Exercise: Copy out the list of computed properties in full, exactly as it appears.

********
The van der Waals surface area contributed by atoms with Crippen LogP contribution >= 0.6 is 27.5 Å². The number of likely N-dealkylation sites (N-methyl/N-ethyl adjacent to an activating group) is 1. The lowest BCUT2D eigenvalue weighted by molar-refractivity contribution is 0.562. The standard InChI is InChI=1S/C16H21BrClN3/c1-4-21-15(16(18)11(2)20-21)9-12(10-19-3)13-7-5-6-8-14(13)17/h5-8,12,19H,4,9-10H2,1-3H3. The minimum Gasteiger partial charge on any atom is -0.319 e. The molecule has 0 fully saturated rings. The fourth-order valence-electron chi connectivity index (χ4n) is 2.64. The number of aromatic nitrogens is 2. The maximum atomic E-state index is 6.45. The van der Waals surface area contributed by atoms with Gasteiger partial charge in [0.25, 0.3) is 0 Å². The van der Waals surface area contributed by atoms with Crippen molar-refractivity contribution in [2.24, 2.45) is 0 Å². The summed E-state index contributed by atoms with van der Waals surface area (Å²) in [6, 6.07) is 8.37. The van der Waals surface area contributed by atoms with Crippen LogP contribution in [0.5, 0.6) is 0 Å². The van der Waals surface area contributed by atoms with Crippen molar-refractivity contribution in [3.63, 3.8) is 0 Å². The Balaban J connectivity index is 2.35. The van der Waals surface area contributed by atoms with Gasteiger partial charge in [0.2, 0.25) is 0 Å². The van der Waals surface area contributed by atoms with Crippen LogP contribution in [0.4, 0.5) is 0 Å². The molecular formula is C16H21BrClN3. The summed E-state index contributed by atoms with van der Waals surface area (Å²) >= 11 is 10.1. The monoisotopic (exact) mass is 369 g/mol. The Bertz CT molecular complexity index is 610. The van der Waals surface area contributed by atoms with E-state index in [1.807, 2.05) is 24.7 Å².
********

The van der Waals surface area contributed by atoms with Crippen LogP contribution >= 0.6 is 27.5 Å². The number of likely N-dealkylation sites (N-methyl/N-ethyl adjacent to an activating group) is 1. The lowest BCUT2D eigenvalue weighted by molar-refractivity contribution is 0.562. The standard InChI is InChI=1S/C16H21BrClN3/c1-4-21-15(16(18)11(2)20-21)9-12(10-19-3)13-7-5-6-8-14(13)17/h5-8,12,19H,4,9-10H2,1-3H3. The minimum Gasteiger partial charge on any atom is -0.319 e. The molecule has 0 fully saturated rings. The fourth-order valence-electron chi connectivity index (χ4n) is 2.64. The number of aromatic nitrogens is 2. The maximum atomic E-state index is 6.45. The van der Waals surface area contributed by atoms with Gasteiger partial charge in [0.25, 0.3) is 0 Å². The van der Waals surface area contributed by atoms with Crippen molar-refractivity contribution in [2.24, 2.45) is 0 Å². The summed E-state index contributed by atoms with van der Waals surface area (Å²) in [6, 6.07) is 8.37. The van der Waals surface area contributed by atoms with Crippen LogP contribution in [0.5, 0.6) is 0 Å². The van der Waals surface area contributed by atoms with Crippen molar-refractivity contribution in [3.63, 3.8) is 0 Å². The Balaban J connectivity index is 2.35. The van der Waals surface area contributed by atoms with Gasteiger partial charge in [0.2, 0.25) is 0 Å². The van der Waals surface area contributed by atoms with Crippen LogP contribution in [0.4, 0.5) is 0 Å². The molecular formula is C16H21BrClN3. The summed E-state index contributed by atoms with van der Waals surface area (Å²) >= 11 is 10.1. The monoisotopic (exact) mass is 369 g/mol. The Bertz CT molecular complexity index is 610. The van der Waals surface area contributed by atoms with E-state index in [1.807, 2.05) is 24.7 Å².